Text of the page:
Future of road projects in the balance

LONG hoped-for road projects throughout Suffolk, including bypasses for Brandon in the west of the county and four villages south of Saxmundham on the A12, may never be built because of stringent Government guidelines on the environment.

By Graham Dines

LONG hoped-for road projects throughout Suffolk, including bypasses for Brandon in the west of the county and four villages south of Saxmundham on the A12, may never be built because of stringent Government guidelines on the environment.

And any schemes that do pass Whitehall muster are unlikely to be started before 2011 at the earliest.

These stark warnings will be given to county councillors when they meet next month to decide their priority list for the next five year Local Transport Plan which is due to run from 2006.

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The A12 scheme, involving bypasses for Farnham, Stratford St Andrew, Marlesford and Little Glemham, and the Brandon improvement, have been on the drawing board for more than 20 years.

But increasing concerns over biodiversity could scupper their prospects unless the county council can convince ministers that the advantages to the economy and local communities outweigh environmental considerations.

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First major casualty of the Government's clampdown is the notorious A140, which has one of the worst accident records of any major road in the East of England. A scheme to bypass Stonham and the junction with the A1120 at Creeting Bottom is unlikely to be even submitted to the Government because the county council fears it will be thrown out.

Council officers cite the example of the Sudbury western by-pass. The county's director of environment and transport Lucy Robinson said Whitehall's refusal approve it on environmental grounds "shows how important these issues have become."

Suffolk is expected to implement a series of road safety measures at some of the key junctions along the A140 to complement the recently introduced 50mph speed limit traffic from the Norfolk border towards the A14 at Beacon Hill.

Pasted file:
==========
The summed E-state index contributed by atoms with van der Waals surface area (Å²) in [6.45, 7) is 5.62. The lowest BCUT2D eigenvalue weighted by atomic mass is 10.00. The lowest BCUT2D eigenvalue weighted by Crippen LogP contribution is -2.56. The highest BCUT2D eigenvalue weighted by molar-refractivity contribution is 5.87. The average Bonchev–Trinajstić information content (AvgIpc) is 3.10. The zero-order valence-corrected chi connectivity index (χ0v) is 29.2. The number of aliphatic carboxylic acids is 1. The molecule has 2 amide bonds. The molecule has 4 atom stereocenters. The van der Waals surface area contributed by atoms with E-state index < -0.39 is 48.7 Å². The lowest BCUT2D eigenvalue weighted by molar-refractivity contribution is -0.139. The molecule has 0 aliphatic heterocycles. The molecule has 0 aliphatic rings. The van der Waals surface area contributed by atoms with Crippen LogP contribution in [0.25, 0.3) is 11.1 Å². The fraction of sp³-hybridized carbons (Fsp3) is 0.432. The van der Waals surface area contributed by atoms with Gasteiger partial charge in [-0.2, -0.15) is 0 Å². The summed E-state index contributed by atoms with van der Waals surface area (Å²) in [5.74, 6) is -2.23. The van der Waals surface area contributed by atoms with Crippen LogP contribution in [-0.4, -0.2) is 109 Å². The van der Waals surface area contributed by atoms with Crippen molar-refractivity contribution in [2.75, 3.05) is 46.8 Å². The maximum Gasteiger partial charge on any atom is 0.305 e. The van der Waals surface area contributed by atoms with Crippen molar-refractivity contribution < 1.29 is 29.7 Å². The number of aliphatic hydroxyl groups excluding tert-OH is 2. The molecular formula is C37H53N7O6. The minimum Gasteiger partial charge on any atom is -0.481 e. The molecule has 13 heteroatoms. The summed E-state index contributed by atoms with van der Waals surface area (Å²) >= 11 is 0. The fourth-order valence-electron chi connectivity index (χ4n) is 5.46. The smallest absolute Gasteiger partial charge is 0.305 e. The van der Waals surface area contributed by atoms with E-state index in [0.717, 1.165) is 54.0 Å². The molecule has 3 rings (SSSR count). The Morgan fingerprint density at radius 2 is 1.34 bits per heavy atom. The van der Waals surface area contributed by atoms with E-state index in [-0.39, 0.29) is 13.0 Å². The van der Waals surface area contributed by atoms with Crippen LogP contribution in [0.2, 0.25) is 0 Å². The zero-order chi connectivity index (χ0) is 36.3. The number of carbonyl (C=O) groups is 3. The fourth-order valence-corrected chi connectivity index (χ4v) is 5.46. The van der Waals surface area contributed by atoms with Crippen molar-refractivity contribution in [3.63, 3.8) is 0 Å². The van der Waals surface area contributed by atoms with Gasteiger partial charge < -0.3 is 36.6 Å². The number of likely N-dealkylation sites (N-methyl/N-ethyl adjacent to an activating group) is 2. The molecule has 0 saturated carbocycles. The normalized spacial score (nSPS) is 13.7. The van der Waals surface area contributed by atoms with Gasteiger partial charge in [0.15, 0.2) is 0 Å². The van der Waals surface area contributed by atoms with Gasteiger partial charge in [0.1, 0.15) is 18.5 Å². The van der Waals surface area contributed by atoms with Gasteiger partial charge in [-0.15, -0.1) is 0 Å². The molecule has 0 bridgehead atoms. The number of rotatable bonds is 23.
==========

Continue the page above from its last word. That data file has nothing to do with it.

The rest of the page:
All schemes on the council's original long list of priorities have been assessed for their likely impact on noise, emissions, biodiversity, heritage, landscape and townscape. Those which could have serious or very serious consequences face a "high risk" they will be rejected by the Government.

As well as the A140, Suffolk is likely to refuse to sanction bypasses for Great Barton (A1065), Bungay (A144), Wrentham (A12), the £95m Ipswich waterfront green route and wet dock crossing, and the £67m Ipswich east bank link road.

However, even though the Brandon and A12 villages bypasses could fall foul of the Government, Suffolk is likely to press for their inclusion in the future roads programme.

In her report to councillors, Ms Robinson acknowledges the Brandon bypass "would have potentially severe environmental impacts" with much work needed to be done to mitigate them. The scheme would also have serious consequences for archaeological remains.

"Traffic impacts on people living in Brandon are, however, very severe and a bypass represents the most effective means to bringing relief to the town."

Although the A12 bypass for Marlesford, Little Glemham, Stratford and Farnham represents good value for money, it would have "potentially severe impacts on biodiversity and the landscape", she said.

The opposition Tories on the authority said yesterday they would have a manifesto commitment in next year's elections to build the A12 and Brandon bypasses which would circumvent the Whitehall process. Their transport spokesman Guy McGregor claimed alternative means of funding would be made available.

If councillors approve Ms Robinson's report, top priorities forwarded to Whitehall will be the A146 Barnby to Carlton Colville bypass - which will improve Lowestoft's links to the trunk road network - the north Lowestoft package providing a new port entrance and improved bus and rail interchange, and the relocation of the county bus station from Ipswich's Old Cattle Market to Tower Ramparts.

All councils with highways responsibilities have to submit requests for Government funding by way of a five year Local Transport Plan, in which they effectively bid against each other for a slice of highways money.

The Government considers each submission and then will either approve or reject individual schemes from each authority.

Once the go-ahead for major road schemes is given, they can take between seven and 10 years for develop. This means that although projects are in the April 1 2006-March 31 2011 Local Transport Plan, the reality is that construction will not start until the next five year plan from April 1 2011-March 31 2016.

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